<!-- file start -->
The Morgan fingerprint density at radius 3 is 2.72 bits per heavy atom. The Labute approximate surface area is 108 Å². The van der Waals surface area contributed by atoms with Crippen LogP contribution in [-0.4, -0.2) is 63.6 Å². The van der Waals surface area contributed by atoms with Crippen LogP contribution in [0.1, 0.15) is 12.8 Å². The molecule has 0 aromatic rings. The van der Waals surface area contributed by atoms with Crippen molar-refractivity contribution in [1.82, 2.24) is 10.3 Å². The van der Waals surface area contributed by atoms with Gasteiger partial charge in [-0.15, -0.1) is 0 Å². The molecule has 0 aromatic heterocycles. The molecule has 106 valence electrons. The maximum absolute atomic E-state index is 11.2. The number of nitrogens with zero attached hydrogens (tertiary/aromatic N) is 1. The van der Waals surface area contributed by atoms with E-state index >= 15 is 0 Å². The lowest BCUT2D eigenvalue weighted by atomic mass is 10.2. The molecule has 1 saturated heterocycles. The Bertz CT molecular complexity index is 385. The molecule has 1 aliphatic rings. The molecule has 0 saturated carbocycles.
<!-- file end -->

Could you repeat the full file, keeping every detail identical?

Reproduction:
The Morgan fingerprint density at radius 3 is 2.72 bits per heavy atom. The Labute approximate surface area is 108 Å². The van der Waals surface area contributed by atoms with Crippen LogP contribution in [-0.4, -0.2) is 63.6 Å². The van der Waals surface area contributed by atoms with Crippen LogP contribution in [0.1, 0.15) is 12.8 Å². The molecule has 0 aromatic rings. The van der Waals surface area contributed by atoms with Crippen molar-refractivity contribution in [1.82, 2.24) is 10.3 Å². The van der Waals surface area contributed by atoms with Gasteiger partial charge in [-0.15, -0.1) is 0 Å². The molecule has 0 aromatic heterocycles. The molecule has 106 valence electrons. The maximum absolute atomic E-state index is 11.2. The number of nitrogens with zero attached hydrogens (tertiary/aromatic N) is 1. The van der Waals surface area contributed by atoms with E-state index >= 15 is 0 Å². The lowest BCUT2D eigenvalue weighted by atomic mass is 10.2. The molecule has 1 saturated heterocycles. The Bertz CT molecular complexity index is 385. The molecule has 1 aliphatic rings. The molecule has 0 saturated carbocycles.